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Experts Ease Whittier Residents' Quake Fears

November 23, 1987|RICHARD HOLGUIN | Times Staff Writer

Whittier resident Larry Edelman felt a little better Sunday afternoon, and now he probably will not move his family out of what some people have come to know as "Quake City."

A geology professor had just told Edelman, and more than 600 other area residents attending a community meeting, that even a major earthquake along the San Andreas fault would not shake Whittier any harder than the Oct. 1 temblor.

"We were seriously thinking about moving out," said Edelman, who brought his family from Long Island, N.Y., to Whittier two years ago. "We're hoping that what they said was true."

Experts in geology, building safety, finance and development painted a rosy future for the city, which was the area hardest hit by the Oct. 1 earthquake, which registered 5.9 on the Richter scale, and a major 5.3 aftershock three days later.

Group Leads Effort

The meeting at the Whittier Hilton was sponsored by the Second Century Coalition for a Thriving Whittier, a group of local business and community leaders who came together a few days after the disaster to raise funds and help rebuild the city.

Dallas Rhodes, a geology professor at Whittier College, brought what was probably the afternoon's most welcome news. He said studies indicate that, even if the "big one" hit along the San Andreas fault, the force would be no greater than what Whittier absorbed during the temblors, which caused about $70 million in damage.

Whittier is on the end of a newly identified fault that was the site of last month's quakes and absorbed the brunt of the energy generated by them, Rhodes said. Force from an earthquake along the more distant San Andreas fault would have a chance to dissipate.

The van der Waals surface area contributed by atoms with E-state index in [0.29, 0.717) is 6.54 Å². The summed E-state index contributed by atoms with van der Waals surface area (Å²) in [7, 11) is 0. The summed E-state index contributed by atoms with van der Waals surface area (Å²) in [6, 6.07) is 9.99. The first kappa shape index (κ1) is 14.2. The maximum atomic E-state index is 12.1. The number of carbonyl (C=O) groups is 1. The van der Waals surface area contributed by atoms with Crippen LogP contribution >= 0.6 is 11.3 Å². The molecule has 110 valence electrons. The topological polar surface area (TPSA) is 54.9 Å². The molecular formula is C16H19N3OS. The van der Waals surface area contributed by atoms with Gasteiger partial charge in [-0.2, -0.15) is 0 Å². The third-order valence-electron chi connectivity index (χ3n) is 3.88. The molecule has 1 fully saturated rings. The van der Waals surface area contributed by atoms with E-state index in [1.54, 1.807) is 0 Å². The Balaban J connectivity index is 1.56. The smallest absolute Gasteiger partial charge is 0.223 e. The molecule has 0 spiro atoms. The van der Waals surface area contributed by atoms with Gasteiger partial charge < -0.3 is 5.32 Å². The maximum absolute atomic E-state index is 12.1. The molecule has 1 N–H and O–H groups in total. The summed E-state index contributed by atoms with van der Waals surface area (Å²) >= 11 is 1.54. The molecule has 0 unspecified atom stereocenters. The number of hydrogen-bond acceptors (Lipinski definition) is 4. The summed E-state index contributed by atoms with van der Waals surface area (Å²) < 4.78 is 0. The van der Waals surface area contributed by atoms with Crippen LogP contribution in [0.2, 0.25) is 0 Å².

"The amount of shaking and damage we endured here was probably as much as we'd get from the big one," Rhodes said.

The Second Century Coalition staged Sunday's meeting to help ease residents' lingering fear of earthquakes and to provide information on grants, loans and other earthquake assistance, coalition Chairman Dave Cannon said.

"The thing that was so apparent was that people were so doggone upset," Cannon said. "They were disproportionately afraid of earthquakes."

The meeting was timely. An aftershock measuring 2.8 on the Richter scale struck at 10:41 p.m. Saturday, prompting more than 20 calls to Whittier police, officials said. The temblor was centered seven miles southeast of Pasadena, the location of hundreds of aftershocks since Oct. 1, according to officials at Caltech in Pasadena.

"It was kind of a good reminder," Cannon said.

City Manager Thomas G. Mauk reminded residents that they have until Dec. 7 to file for federal grants and loans to rebuild their damaged homes and businesses. Mauk said a package of state grants and loans should become available to city residents within the next couple of weeks.

Spur Reconstruction

Redevelopment Project Manager Susan Moeller described a proposal, which is to be considered by the City Council this week, to nearly double the city's redevelopment district around Uptown Village to spur reconstruction.

Alfred Gobar, a real estate development consultant, predicted new and larger businesses, including clothing stores and restaurants, will move into the heavily damaged Uptown Whittier area.

Representatives of banks and savings and loan institutions manned booths after the presentation to answer questions from area residents whose homes and businesses were damaged.

Dr. Albert Arenowitz, director of the Intercommunity Child Guidance Center, was present to offer help in psychological reconstruction. He publicized the free counseling services offered by his center.

Earthquake fears linger and may be stirred by news reports of aftershocks or predictions of the "big one," he said.

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